Elfriede Jelinek is a Nobel Prize winning Austrian novelist and playwright. She is also one of the most controversial figures of this era. Brought up in Vienna, she made her literary debut with a book of poems. But soon she got involved with student movement and her writing changed direction. Her next work ‘We Are Decoys Baby!’ bears testimony to this transformation. Indeed, all through her life she has used pen to protest against the absurdities of life. She began by targeting the capitalist market, which tends to commodify man. Later on she became more vocal about oppression of women under the patriarchal system and female sexuality as well as sexual abuse became prominent topics in her works. She tried to show that power and aggression are often the main driving forces in any relationship. As a result many critics have dismissed her works as semi pornographic; but many more have been able to discover the truth behind them. She has received numerous awards for her novels and plays, including the 2004 Nobel Prize in Literature.
Childhood & Early Years
Elfriede Jelinek was born on October 20, 1946, in Mürzzuschlag, Austria to a Czech Jewish father and a Roman Catholic Viennese mother. The family later shifted to Vienna and set up their home in the city.
She was mostly brought up by her mother, Olga Ilona née Buchner, a scion of a rich Viennese family. Olga worked as a personal manager in a large firm and had ambitious plans for her daughter.
Her father, Friedrich Jelinek, was a chemist with a middle class background. During the Second World War, he escaped persecution mainly because he worked in a strategically important production unit. However, many of their relatives died in the holocaust. Later, her father became psychologically unbalanced and Elfriede had to look after him.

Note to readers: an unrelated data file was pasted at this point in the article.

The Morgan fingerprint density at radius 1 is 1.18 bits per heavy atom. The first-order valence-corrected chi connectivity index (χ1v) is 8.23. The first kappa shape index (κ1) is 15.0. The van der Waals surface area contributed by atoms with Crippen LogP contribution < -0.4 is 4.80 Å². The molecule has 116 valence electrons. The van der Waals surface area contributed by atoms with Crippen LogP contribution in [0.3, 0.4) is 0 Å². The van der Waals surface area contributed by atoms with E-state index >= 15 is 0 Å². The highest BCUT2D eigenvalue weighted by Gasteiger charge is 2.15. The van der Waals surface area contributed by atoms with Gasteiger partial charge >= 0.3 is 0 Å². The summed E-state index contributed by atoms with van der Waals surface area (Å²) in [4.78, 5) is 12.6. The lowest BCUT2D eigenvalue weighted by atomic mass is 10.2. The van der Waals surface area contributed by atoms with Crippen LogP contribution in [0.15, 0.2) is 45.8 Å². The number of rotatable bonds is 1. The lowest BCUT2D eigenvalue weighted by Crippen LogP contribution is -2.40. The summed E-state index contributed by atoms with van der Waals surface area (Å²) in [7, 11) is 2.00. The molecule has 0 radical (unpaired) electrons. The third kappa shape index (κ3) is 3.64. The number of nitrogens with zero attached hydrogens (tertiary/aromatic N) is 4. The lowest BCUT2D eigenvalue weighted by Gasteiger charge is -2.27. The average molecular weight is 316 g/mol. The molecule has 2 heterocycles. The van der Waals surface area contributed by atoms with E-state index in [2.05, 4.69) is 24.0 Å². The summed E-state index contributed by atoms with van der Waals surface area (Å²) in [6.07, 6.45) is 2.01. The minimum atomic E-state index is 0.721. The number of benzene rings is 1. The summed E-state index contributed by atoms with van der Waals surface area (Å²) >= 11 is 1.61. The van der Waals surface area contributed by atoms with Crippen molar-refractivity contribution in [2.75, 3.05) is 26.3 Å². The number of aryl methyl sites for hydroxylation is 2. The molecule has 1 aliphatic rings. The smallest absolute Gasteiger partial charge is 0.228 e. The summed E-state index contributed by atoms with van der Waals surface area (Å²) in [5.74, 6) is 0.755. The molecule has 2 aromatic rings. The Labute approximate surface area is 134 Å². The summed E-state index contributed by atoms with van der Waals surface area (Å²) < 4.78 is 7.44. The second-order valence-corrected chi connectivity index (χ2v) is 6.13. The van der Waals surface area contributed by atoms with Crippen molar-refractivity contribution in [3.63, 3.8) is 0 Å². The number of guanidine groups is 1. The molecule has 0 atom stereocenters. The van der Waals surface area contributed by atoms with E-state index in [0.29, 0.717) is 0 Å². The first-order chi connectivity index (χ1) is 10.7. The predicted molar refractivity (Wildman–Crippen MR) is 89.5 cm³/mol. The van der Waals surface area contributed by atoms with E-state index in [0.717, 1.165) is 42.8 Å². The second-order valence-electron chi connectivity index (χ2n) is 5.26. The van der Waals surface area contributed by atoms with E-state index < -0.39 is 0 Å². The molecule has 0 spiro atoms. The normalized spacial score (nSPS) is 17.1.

In Vienna, Elfriede attended a Roman Catholic school and found the environment very restrictive. At the prodding of her mother, who wanted her to become a musician, she took lessons in organ, piano and recorder. Later, she also learned to play guitar, violin and viola.
After passing out from school in 1964, Elfriede took admission in Vienna Conservatory, now known as University of Music and Performing Arts. Simultaneously, she also enrolled at the University of Vienna to study art history and theatre.
It was a tough period for her because on one hand she was expected to meet her mother’s high ambition and on the other, had to look after her mentally ill father. She soon developed anxiety disorder and for one year led a secluded life in her parent’s home.
Consequently, she could not finish her courses in the University of Vienna. However, the period of seclusion was not at all wasted; she had started writing poetry at an early age and now she took up writing seriously and in 1967, published her first book of poems titled ‘Lisas Schatten’.
Writing acted as a therapy for her and after one year she felt comfortable enough to venture out of home with her mother. In 1971, she passed out from Vienna Conservatory with an organist diploma
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Although Elfriede Jelinek made her literary debut with the publication of the poetry book titled ‘Lisas Schatten’ her writing soon took up a new direction. As she came in contact with student movements that swept through Europe during the 1970s, her writing became socially critical.